An edit operation can also be started programmatically by calling the BeginEdit method of the SandGrid class. This method taken a row and a column, and the cell at the intersection of the two is edited. Alternatively there is a BeginEdit method on GridRow and also on GridCell, which are functionally equivalent.

Customising an Editor

The BeforeEdit event is raised in a grid when an editor has been created and initialized with cell content, but just before it is shown. This gives your application an opportunity to customise it or to cancel the edit before it has begun. Event arguments passed to the handler include the row, the column and the editor instance.

An editor instance is always a Windows Forms control that implements IGridCellEditor. The standard editors all derive from Windows Forms controls. For example, if you were using a combo box editor you might use the following code to populate it with values:

private void sandGrid1_BeforeEdit(object sender, GridBeforeEditEventArgs e)
	// Obtain the editor being used
	GridComboBoxEditor combo = (GridComboBoxEditor)e.Editor;

	// Since this is a ComboBox editor we support a special method to populate it full of name/value pairs
	NameValuePair[] contents = new NameValuePair[] { new NameValuePair("Apple", 0), new NameValuePair("Orange", 1), new NameValuePair("Banana", 2) };

	// Uncomment the following line to enforce the choice of an item from the list by disabling text input
	//combo.DropDownStyle = ComboBoxStyle.DropDownList;

Creating a Custom Editor

You may wish to create your own editor, because none of the standard editors quite fit the bill for your application. This is quite easy to do. Your editor needs to inherit from the Windows Forms control you wish to use for editing, and implement the IGridCellEditor interface. This interface has a number of members, all of which are for communication between the editor and SandGrid about the context of the edit operation, the value being edited and how the editor is presented.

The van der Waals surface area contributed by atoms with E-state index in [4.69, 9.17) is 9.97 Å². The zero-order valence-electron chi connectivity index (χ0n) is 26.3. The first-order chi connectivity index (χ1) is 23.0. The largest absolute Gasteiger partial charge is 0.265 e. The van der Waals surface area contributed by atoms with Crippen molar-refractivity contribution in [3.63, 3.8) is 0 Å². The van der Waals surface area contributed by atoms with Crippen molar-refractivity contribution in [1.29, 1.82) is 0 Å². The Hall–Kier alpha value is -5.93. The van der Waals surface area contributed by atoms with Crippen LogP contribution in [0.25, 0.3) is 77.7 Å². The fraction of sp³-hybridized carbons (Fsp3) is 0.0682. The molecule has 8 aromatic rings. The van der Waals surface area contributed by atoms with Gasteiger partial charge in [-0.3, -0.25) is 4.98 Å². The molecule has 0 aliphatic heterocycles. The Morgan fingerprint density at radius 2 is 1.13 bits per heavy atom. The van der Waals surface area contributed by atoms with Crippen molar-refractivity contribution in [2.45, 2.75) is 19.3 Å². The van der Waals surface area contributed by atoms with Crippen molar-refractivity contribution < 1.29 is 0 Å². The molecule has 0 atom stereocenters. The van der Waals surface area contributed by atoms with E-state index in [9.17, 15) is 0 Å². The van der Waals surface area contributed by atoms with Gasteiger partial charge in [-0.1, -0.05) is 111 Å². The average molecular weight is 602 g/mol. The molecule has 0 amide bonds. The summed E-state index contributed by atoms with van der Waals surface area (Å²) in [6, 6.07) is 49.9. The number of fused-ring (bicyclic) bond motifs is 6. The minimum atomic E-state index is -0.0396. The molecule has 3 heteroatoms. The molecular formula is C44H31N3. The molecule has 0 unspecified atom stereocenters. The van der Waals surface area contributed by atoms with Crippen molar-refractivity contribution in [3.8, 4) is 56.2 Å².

Many of the members of the IGridCellEditor are self-explanatory and the demonstration application should be consulted for an example of how a custom editor can be written. The important points to consider are explained below.

  • Use the InitializeContext method to prepare your editor for display and store the instance of the grid hosting the editor.
  • Your DesiredType property should tell the grid what type of data you are expecting.
  • The EditorValue property is used by the grid to set the value before editing, and to retrieve the value when the edit is complete. It should be able to cope with null values.
  • When data is changed, you MUST set the EditorDirty property on the grid (you stored the grid during InitializeContext) to true. If you don't, the grid will assume no change has been made when the edit operation finishes and the new value will not be stored.